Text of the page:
On the 19th day of September, 1944, the complainant, United States of America, filed its complaint in this court, which in substance alleges that complainant is the owner and in possession of some 13,000 acres of land in Okaloosa County, Florida; that the defendants have taxed the property for the years 1941, 1942 and 1943 and threatened to continue to levy a tax upon this property for the years subsequent.
The complainant prays for process, the issuance of an injunction to restrain the levy and collection of the tax for the removal of the cloud upon its title caused by this levy and assessment, and the cancellation of tax certificates issued as a consequence thereto, and for general relief.
A motion to dismiss the complaint was filed October 9, 1944, upon the ground that the Court lacks jurisdiction, because this is a suit to enjoin, suspend, or restrain the assessment, levy, or collection of a tax imposed by or pursuant to the laws of the State of Florida, there being a plain, speedy, and efficient remedy available to complainant in the courts of said State.
This motion is, of course, predicated upon the amendment to the Act of August 21, 1937, Jud. Code Sec. 24(1), 28 U.S.C.A. § 41(1), which provides that no district court shall have jurisdiction of any suit to enjoin the collection of any tax imposed by or pursuant to the laws of any State where a plain, speedy and efficient remedy may be had at law or in equity in the courts of that State.
It is fundamental that property owned by the United States government is immune from taxation and before a district court can be deprived of its jurisdiction, in cases of this character, it must appear not only that a speedy and efficient remedy is available to the government in the courts of the State of Florida, but it must also appear that the assessment levy or collection of a tax was imposed by or pursuant to the laws of the State of Florida. It is conceded that there exists in Florida a plain, speedy and efficient remedy available to complainant in the Court of the State. This suit is brought because of an effort on the part of the officers of a political subdivision of the State of Florida to impose a tax in direct disobedience of a statute of the State which exempts property of the United States from taxation, Sec. 192.06(1) Fla. Stat. Ann., and by this act to cast a cloud upon the title of the government to this large acreage in Okaloosa County. Surely it could not have been the intention of Congress to close the doors of the district courts and to shut off their power to protect federal property specifically granted where a political subdivision of the State, through its officers, is attempting by its illegal act to cloud the title of the government to its property. This court does not view the complainant in this case as an ordinary suitor, and does not construe the act to apply to the United States, since it is not specifically included therein, more especially where the purpose of the suit is to preserve its property.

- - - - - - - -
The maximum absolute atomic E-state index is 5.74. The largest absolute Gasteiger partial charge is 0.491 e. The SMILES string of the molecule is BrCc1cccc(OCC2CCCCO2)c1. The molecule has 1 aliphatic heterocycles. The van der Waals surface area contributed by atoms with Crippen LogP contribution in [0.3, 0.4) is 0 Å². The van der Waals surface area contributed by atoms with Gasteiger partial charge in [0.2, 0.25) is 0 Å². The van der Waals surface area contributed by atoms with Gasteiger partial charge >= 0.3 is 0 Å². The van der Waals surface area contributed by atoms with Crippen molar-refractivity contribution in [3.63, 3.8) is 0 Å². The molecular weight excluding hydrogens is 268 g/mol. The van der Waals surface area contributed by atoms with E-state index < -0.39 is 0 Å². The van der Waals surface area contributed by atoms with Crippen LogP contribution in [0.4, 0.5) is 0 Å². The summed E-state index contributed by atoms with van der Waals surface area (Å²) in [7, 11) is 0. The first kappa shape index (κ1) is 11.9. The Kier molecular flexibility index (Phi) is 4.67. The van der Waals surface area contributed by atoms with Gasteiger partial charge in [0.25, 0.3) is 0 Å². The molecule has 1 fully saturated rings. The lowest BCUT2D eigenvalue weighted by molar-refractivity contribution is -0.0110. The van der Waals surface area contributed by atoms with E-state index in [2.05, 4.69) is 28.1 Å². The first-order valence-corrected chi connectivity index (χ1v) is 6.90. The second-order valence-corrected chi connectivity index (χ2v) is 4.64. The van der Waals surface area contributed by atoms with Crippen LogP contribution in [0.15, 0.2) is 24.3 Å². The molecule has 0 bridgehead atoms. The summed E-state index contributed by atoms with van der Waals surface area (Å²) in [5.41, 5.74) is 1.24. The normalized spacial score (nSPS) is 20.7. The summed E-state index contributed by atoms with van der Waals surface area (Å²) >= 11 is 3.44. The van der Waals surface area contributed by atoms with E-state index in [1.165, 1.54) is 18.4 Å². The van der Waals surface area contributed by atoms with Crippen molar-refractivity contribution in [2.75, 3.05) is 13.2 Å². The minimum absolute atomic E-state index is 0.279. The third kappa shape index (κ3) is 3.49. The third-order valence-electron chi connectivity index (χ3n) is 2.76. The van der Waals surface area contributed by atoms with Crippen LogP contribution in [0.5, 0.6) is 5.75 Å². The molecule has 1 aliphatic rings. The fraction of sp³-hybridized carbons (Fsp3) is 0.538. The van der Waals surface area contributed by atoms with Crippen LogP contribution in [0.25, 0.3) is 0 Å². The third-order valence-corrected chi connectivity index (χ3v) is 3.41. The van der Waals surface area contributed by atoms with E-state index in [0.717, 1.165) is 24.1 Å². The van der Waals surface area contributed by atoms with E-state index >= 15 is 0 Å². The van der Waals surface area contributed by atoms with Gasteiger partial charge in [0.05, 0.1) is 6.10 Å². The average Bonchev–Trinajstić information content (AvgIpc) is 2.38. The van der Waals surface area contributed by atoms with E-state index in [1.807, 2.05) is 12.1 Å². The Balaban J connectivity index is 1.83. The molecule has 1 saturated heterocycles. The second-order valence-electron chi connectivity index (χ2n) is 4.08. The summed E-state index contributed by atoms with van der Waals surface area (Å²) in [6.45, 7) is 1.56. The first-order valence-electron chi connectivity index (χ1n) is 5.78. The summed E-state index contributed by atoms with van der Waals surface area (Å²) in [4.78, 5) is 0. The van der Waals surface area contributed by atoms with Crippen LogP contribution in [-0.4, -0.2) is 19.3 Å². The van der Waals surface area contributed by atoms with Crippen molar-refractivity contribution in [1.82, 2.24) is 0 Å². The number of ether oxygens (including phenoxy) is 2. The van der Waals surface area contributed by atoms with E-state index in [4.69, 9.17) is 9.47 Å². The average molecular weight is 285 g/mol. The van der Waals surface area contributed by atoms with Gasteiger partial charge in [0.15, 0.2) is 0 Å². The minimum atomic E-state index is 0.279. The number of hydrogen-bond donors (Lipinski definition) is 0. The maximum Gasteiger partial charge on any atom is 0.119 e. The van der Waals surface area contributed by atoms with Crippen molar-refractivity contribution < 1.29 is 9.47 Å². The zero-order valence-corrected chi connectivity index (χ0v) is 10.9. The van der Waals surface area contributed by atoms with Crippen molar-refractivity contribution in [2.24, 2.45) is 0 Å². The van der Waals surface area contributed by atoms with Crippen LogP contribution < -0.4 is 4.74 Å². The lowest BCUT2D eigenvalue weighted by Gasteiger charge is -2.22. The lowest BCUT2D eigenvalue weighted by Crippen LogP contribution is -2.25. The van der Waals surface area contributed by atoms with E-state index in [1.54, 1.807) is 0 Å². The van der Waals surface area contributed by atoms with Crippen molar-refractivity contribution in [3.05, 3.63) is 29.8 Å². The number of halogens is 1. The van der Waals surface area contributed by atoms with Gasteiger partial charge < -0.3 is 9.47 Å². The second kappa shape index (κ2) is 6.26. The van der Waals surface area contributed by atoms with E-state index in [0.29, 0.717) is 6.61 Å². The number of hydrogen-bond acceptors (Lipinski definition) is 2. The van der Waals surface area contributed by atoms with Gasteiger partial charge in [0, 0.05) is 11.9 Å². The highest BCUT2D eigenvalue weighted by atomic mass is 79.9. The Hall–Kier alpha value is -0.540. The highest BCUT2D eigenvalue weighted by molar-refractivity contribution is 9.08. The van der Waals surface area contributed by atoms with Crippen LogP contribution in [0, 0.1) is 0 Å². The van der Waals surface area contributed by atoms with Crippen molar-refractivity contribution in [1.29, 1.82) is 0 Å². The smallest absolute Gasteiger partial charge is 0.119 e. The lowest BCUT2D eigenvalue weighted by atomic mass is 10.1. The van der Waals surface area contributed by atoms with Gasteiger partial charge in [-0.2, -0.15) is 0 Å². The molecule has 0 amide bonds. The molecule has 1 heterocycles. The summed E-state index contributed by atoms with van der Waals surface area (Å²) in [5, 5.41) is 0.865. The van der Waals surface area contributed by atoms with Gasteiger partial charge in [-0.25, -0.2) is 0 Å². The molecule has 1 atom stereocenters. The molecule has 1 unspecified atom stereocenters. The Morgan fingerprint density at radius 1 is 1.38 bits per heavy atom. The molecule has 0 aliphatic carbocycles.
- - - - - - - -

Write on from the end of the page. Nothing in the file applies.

There is an expression by the Circuit Court of Appeals in the case of Board of Commissioners of Pawnee County, Oklahoma v. United States, 10 Cir., 1943, 139 F.2d 248, 250:
'Although the language used to restrict the federal court jurisdiction is broad and unequivocable, it does not by its terms specifically mention the United States, and it is seriously questioned whether the restrictive provisions of the Amendment were intended to apply to suits brought by the United States.'
It may be that the above statement by the Court was obiter, as the case was decided because of the fact that the Court was convinced that a plain, speedy and efficient remedy at law or in equity was not available in the courts of the State of Oklahoma. This expression of the court, however, is to be given consideration in view of the holding in the case of City of Springfield v. United States, 1 Cir., 1938, 99 F.2d 860, 862, decided subsequent to the Amendment, in which the court said, after holding that the action at law was not available in the courts of that State, 'and, further, it does not appear that the amendment to Sec. 24 applied to the United States, since it is not specifically included therein.' This expression by the Circuit Court of Appeals is not obiter, but a solemn pronouncement of the law which this court must follow.
The motion to dismiss for want of jurisdiction is denied, and the appropriate order will be entered.